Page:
By this time, the community now has to explain the differences between the code they were just reading, and the code that is in use now, possibly causing more confusion as the trail of breadcrumbs becomes a mountain.

It's a double edged sword - withhold easy access to specific commits and damage the interest in others to learn, or constantly change the newest commit and damage the interest in others to teach.

http://flixel.org/forums/index.php?topic=62
This didn't seem to cause a huge riot over versions,  I don't see why having tagged newer commits would either.  So long as the tagged versions don't have overly hacky workarounds to make them work under the concepts of previous versions, it shouldn't be an issue to make them available.  They just have to be stable enough to make an understandable tutorial to encourage people to grow with the developing framework.

Don't get me wrong, I love that the framework is constantly developing and optimizing, but it's just as chaotic to try to keep up with Adam's current version as it would be to simply define versions as "stable enough" and make them easily available to learn from. Tutorials can always explain that the framework is ever evolving, and to let people take their own time to adapt to it, but they can't all evolve themselves at the same pace as the framework.  Giving people a place to start is the purpose of a tutorial.

Gah... I'm rambling again and I have a 1.25 tutorial to migrate and a game to plan...

BullitSpeed

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Re: Suggestion: Having multiple versions for download
« Reply #3 on: Mon, Dec 14, 2009 »
I definitely see the merits.  I just fear that since it's easier to keep using the old version because it works with previous tutorials, the community and Flixel as a whole might suffer as it progresses, becoming more advanced, more complex.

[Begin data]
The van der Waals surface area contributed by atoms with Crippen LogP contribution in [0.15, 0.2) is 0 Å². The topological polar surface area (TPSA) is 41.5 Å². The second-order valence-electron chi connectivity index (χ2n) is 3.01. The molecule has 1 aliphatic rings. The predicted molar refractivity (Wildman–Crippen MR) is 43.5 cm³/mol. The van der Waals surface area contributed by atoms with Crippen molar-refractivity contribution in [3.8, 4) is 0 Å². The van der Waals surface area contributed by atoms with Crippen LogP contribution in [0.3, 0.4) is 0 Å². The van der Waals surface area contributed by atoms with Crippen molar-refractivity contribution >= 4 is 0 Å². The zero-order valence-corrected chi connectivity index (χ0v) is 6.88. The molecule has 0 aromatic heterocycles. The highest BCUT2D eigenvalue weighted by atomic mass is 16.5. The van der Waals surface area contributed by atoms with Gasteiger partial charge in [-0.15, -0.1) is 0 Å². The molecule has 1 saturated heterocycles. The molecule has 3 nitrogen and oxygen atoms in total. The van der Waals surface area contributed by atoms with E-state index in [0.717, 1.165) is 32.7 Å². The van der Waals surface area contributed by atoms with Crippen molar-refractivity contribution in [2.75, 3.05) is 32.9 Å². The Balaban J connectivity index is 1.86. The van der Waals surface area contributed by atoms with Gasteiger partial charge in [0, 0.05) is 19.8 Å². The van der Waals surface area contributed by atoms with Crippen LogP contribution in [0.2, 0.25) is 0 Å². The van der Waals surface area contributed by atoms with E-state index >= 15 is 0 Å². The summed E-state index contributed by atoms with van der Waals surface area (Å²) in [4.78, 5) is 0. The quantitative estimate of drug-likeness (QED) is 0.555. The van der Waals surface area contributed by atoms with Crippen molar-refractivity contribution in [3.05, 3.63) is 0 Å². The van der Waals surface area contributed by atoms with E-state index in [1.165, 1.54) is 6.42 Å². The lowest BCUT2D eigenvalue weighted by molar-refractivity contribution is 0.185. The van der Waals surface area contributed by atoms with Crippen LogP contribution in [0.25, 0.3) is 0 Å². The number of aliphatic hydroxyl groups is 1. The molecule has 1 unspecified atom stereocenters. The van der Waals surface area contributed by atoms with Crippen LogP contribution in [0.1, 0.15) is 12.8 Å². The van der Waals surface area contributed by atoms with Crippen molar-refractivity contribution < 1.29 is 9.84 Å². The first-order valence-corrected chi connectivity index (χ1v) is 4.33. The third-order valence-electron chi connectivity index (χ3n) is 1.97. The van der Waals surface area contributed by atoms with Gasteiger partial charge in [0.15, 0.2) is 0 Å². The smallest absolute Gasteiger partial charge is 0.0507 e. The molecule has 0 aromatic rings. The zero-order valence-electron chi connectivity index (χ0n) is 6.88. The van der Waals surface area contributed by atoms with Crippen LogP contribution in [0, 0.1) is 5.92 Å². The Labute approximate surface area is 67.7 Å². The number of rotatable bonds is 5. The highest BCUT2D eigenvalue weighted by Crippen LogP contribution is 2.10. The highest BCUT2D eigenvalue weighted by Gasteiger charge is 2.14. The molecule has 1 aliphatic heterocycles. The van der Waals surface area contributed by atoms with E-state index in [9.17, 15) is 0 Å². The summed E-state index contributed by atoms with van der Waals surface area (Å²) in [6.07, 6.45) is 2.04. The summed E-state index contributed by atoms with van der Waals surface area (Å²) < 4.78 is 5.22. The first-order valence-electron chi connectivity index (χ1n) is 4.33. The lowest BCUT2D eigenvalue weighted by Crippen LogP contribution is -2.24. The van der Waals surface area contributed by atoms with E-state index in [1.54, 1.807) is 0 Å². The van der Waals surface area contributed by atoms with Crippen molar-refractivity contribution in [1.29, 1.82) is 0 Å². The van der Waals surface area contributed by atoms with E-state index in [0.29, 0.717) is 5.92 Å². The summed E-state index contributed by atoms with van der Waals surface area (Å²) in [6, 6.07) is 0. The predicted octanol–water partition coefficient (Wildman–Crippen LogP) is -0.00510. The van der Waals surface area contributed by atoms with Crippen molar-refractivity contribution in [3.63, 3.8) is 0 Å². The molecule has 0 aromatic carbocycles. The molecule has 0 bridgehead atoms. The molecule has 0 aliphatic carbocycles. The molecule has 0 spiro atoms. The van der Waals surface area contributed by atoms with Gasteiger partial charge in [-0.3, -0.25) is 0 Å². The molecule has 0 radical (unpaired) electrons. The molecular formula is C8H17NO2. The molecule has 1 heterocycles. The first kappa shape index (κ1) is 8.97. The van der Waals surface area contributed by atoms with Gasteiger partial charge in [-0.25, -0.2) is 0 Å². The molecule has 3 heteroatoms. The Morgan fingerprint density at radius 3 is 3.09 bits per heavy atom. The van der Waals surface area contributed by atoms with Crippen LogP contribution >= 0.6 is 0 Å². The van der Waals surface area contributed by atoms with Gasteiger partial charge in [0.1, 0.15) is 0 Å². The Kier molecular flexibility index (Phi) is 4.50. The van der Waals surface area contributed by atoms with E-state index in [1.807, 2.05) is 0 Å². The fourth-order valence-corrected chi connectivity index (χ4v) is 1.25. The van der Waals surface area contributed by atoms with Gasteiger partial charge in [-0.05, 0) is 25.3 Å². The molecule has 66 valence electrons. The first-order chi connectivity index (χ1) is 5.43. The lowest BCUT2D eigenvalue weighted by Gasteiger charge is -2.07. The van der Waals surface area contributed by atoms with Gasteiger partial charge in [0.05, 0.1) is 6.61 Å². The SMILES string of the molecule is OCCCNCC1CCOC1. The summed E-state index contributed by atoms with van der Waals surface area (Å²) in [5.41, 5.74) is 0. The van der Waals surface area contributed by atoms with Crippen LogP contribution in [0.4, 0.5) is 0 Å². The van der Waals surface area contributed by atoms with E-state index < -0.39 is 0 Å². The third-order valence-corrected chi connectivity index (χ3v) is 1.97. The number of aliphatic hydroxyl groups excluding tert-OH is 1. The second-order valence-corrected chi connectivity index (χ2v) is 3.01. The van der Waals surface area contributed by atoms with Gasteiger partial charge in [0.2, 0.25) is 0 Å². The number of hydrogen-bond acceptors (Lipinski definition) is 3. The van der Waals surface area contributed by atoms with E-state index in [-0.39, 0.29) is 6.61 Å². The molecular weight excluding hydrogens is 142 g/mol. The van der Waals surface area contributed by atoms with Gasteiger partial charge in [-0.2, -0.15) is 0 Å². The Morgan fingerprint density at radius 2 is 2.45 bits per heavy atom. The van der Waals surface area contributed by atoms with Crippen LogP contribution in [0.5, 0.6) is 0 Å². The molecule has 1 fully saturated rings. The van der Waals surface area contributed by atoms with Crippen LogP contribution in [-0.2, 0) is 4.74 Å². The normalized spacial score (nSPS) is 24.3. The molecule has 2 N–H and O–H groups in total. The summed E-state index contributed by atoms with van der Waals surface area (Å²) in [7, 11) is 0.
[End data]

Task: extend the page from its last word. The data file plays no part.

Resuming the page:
It wasn't too difficult to port up to the current version and now take advantage of all of its benefits.  Once the tutorials are moved to the Wiki, it should be much easier for the community to keep them up to date and allow newcomers to more readily get on board.

Adam says this was the last major re-factoring of Flixel (although I'm sure it will get re-factored again as the years come and go) so it might just be some growing pains right now that will pass in a few weeks.

It should be up to the community to keep Flixel accessible with up to date tutorials and not force anyone to confusingly go back to obsolete versions.
« Last Edit: Mon, Dec 14, 2009 by BullitSpeed »

Adam Atomic

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Re: Suggestion: Having multiple versions for download
« Reply #4 on: Mon, Dec 14, 2009 »
These are definitely good points, and I agree that FLIXEL WEEK exacerbated the problem; these were overhauls that were long overdue and any future changes should be very minimal (e.g. the last 4 updates didn't break anything except for I think changing background colors).

THAT SAID I should probably be *slightly* more responsible and add tags to these things as I go, organization is not my strong point on this particular project :P  I'll definitely keep tagging in mind as I move forward, but I also hope (for my sake as well as the community's) that my changes to flixel will be less dramatic!  v1.45 is about as close to "perfect" as I've ever hoped the core would be, and all the things on my wish list are weird new features that shouldn't break existing things much, if at all...